We were recently asked this question by a travel insurance consumer, who was advised by his father’s doctor not to take a planned trip because of his father’s illness. He canceled his trip, but the insurance claim was denied for two reasons:
- The father’s condition was the result of a pre-existing medical condition.
- The insurance plan had not been purchased within the required number of days from the initial trip payment.
Obviously, the consumer was frustrated and it is unfortunate, but many travel insurance buyers simply don’t understand that travel insurance, just like any other type of insurance, has rules and exclusions. The problem is, in part, because travel insurance is a relatively new product on the market and people are just getting used to how it can help them and how it works. We’re all much more familiar with our life insurance, which also has exclusions. Life insurance doesn’t pay out if the insured commits suicide, for example.
All travel insurance plans automatically exclude pre-existing medical conditions.
A pre-existing condition waiver is called that because it is a waiver that overcomes the pre-existing medical condition exclusion listed in travel insurance plans. So, if you or a traveling companion has a pre-existing medical condition that you’ve seen a doctor for – headaches, cancer, any illness at all – during the look-back period then a trip cancellation for that reason would automatically be denied without this waiver. This rule also applies if you cancel your trip due to the illness of a family member, as it was in this case.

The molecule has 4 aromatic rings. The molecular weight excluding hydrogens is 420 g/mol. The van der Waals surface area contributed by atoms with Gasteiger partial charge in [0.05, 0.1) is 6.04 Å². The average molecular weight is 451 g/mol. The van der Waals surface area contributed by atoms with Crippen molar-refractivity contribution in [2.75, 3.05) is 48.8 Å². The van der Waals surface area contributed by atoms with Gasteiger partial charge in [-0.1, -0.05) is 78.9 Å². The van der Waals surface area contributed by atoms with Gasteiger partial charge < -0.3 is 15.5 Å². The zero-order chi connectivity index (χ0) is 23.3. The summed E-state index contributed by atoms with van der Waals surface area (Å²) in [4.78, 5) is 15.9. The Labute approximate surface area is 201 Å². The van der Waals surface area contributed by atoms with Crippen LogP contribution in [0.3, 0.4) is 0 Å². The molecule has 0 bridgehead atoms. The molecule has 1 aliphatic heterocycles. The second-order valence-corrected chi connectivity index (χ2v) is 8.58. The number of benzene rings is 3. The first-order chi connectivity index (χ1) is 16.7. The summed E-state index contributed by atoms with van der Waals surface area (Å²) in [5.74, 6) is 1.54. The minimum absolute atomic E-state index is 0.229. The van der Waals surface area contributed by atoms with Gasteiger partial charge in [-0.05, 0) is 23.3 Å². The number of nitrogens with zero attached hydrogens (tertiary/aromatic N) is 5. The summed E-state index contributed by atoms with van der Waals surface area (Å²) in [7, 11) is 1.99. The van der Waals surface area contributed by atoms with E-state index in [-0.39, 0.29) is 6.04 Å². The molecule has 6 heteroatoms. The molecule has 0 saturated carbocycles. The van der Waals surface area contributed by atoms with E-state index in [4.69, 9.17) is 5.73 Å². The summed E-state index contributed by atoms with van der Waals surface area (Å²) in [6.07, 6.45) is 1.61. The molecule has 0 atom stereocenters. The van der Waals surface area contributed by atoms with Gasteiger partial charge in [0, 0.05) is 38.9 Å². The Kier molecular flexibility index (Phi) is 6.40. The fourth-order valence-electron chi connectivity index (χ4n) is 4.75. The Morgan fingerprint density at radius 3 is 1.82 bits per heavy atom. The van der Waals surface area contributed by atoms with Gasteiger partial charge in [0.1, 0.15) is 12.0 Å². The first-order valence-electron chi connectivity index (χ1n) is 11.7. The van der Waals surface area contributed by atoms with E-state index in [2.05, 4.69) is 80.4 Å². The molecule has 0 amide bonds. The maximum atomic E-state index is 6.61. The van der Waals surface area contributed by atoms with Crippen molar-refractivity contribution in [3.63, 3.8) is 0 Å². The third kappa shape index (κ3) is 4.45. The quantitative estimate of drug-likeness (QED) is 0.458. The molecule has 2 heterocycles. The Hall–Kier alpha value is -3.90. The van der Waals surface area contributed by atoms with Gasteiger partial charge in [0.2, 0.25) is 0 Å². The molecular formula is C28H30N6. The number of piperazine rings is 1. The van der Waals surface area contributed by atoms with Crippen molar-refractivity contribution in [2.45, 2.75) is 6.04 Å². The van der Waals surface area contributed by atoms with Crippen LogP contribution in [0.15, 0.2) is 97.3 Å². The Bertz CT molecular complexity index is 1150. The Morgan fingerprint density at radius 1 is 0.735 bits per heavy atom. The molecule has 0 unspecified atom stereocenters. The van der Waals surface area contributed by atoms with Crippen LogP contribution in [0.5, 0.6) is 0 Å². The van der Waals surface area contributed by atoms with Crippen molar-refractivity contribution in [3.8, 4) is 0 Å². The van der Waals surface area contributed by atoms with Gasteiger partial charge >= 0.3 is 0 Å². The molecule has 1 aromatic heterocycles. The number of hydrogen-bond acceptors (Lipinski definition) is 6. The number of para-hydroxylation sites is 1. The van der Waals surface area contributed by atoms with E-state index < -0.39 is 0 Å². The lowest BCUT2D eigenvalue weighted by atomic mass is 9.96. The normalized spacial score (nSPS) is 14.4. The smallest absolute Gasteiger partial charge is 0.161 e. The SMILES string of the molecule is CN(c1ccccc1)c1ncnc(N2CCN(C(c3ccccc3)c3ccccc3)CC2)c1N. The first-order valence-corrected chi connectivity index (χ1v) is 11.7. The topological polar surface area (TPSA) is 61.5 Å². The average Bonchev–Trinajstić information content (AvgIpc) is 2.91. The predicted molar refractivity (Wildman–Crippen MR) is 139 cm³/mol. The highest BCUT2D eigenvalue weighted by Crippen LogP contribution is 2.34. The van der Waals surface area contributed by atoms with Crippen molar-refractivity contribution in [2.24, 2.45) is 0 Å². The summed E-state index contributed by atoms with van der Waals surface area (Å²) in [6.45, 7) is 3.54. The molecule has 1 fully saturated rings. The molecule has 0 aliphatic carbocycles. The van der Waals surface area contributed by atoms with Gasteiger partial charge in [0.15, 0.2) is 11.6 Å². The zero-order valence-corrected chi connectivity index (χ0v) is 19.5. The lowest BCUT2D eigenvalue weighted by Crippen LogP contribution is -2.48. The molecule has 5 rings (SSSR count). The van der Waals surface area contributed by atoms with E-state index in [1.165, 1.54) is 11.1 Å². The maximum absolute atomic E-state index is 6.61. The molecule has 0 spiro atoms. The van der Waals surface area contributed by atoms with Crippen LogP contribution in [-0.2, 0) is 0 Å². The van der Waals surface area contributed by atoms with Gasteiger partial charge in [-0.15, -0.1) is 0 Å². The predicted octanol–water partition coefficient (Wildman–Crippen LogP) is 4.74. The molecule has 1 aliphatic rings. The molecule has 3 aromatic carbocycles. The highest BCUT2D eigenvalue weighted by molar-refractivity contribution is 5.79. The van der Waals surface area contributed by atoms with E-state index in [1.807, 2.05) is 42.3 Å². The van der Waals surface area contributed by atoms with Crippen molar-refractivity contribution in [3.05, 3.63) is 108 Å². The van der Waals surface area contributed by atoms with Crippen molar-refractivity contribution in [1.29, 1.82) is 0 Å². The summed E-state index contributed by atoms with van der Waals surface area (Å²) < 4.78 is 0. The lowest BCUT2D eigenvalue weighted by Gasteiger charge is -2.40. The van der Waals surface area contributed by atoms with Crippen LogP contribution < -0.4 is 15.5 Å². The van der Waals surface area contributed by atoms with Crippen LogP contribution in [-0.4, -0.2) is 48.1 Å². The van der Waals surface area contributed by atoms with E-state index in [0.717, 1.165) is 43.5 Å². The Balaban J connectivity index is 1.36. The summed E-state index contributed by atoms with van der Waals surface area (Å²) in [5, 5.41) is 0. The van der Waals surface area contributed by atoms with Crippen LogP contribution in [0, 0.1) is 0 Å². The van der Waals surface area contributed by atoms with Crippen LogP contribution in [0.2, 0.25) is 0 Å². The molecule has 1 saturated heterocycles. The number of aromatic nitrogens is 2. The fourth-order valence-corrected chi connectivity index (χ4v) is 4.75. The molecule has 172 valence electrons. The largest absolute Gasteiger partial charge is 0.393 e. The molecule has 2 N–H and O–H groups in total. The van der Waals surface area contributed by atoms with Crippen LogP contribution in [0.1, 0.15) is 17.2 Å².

Travel insurance coverage with a pre-existing condition waiver has to be purchased within a certain number of days after making the initial trip payment. This is to reduce the travel insurance company’s level of risk and to give you the longest range of trip cancellation and interruption coverage.
Review the full details of pre-existing medical coverage, including examples and terminology. The table at the bottom of the page will tell you how much coverage each company and plan provides, including the time frame for purchase, the look-back period and the policy limit.
Reviewing your policy documents during the free review period and using the pages on this site will help everyone better understand their travel insurance and cut down on the frustration due to denied claims.